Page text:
March 2, 2019 at 9:41 AM

    • Agreed, and the red~green combination even suggests a Christmas card in particular. As for seeing the waxwings in action, perhaps you could find out what sort of fruit they eat in your area and then locating a source of that fruit to keep an eye on. I’m fortunate to have several yaupons in our yard and to know of two possumhaws a block away.

      Steve Schwartzman

      March 2, 2019 at 11:12 AM

  6. I consider it a present each time I get to see and photograph these beauties. Thank you, Steve, they made me smile.


    March 2, 2019 at 3:22 PM

  7. I love these birds – but alas – I have only seen them in pictures – never in real life myself.


    March 2, 2019 at 7:28 PM

    • Then let’s hope you see some in person soon, perhaps by traveling to a place where they’re common.

      Steve Schwartzman

      March 2, 2019 at 10:47 PM

  8. What?! Who got close enough to see those red tips?!


    March 3, 2019 at 6:30 PM

    • I don’t remember seeing the red tips during any of my previous times photographing cedar waxwings. Getting close to birds is usually a question of using a telephoto lens, which I did here.

      Steve Schwartzman

      March 3, 2019 at 9:21 PM

      • Those who named them so long ago did not likely use a telephoto lens. I suppose binoculars have been around for a long time.


        March 3, 2019 at 9:31 PM

        • The earliest attestation of waxwing is 1817, so it could have been due to binoculars. It’s also the case that people kill birds or find dead birds and get a close look at them.

          Steve Schwartzman

          March 3, 2019 at 9:36 PM

          • Yeah, I was trying to avoid bringing that up.
            You know though, the tallest redwoods were measured after getting cut down.


            March 3, 2019 at 9:42 PM

            • I guess the foresters didn’t know how to use trigonometry to figure out the heights of tall trees. When I taught trigonometry I used to send the students out to determine the height of a tall flagpole or something else they couldn’t measure directly.

              Steve Schwartzman

              March 3, 2019 at 9:48 PM

              • They were not foresters, but merely timber barons who hired scouts to find the biggest trees so that their crews could cut them down for bragging rights.
                Right near here, there is the carcass of a coastal redwood that was stripped of its bark, which was reassembled as an exhibit for one of the World’s Fairs. After being dismissed as a hoax, it was sent to a display in Washington D.C.


                March 3, 2019 at 11:13 PM

                • That’s an interesting story. It reminds me of how the platypus was originally thought by Europeans to be a hoax.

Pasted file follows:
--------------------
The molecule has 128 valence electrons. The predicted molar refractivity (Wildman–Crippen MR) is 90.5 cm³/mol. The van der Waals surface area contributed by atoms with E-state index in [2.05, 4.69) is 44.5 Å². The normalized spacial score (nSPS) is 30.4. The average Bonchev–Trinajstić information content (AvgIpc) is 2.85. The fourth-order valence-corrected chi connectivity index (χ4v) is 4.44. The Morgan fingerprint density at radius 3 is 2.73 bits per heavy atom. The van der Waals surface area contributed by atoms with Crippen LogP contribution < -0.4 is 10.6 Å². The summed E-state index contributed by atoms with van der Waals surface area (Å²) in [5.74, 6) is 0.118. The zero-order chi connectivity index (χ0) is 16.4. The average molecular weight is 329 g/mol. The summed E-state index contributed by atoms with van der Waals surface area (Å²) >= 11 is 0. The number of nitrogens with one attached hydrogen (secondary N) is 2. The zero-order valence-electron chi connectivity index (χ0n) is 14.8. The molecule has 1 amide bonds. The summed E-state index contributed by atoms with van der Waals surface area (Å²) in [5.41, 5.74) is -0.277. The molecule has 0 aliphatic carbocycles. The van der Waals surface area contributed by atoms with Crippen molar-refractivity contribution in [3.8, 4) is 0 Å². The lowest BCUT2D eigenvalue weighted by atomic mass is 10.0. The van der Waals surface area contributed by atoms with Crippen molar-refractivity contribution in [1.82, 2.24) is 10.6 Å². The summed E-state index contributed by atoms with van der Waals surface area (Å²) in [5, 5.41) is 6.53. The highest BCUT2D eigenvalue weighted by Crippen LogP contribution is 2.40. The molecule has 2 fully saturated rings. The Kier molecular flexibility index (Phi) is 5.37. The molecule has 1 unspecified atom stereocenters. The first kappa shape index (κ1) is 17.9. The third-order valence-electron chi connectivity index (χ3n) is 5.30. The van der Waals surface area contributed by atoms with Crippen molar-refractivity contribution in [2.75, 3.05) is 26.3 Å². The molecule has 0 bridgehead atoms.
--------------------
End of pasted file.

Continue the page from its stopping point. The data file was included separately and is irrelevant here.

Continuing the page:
Steve Schwartzman

                  March 3, 2019 at 11:36 PM

  9. Am wondering where waxwings are common. They are an occasional treat in the U.K. Not common here in Southern Spain either but we had our February bullfinch sighting. They don’t stay either but plucked a wild plum about to blossom for over 20 minutes. Just outside our kitchen window.


    March 4, 2019 at 2:41 AM

    • I did a little searching and found that the species in Europe is the Bohemian waxwing, Bombycilla garrulus, which also has the little waxy red tips on the inner secondary wing feathers. The article at


      has a distribution map that enlarges when clicked. The range shown there doesn’t include any of Spain but at the bottom of the map is this clarification: “All ranges are approximate, and many birds occur outside the main wintering range even in non-irruption years.” I’m afraid I didn’t turn up anything more specific for Spain. I’ll bet there’s a birding organization in Spain that could give you more specific information, or a Spanish language website. Mientras tanto, you’ve had your bullfinch sighting.

      Steve Schwartzman

      March 4, 2019 at 6:49 AM

      • Thanks Steve, will check too. Busy outside preparing for when the heat comes!


        March 4, 2019 at 6:55 AM

        • Ah, heat. In Austin we’re at -1°C this morning, unusual for the first week in March. The sky is overcast and the trees are blowing back and forth in the wind. That’s not good for the blossoms that had emerged.

          Steve Schwartzman

          March 4, 2019 at 7:03 AM

          • Oh dear, such unpredictable patterns and extremes. I have to get any clearance and bonfires done before end of March. Used to be April but dry season can be longer or we will get torrential rain.


            March 4, 2019 at 9:32 AM

  10. I think these are super photos Steve …


    March 9, 2019 at 12:27 PM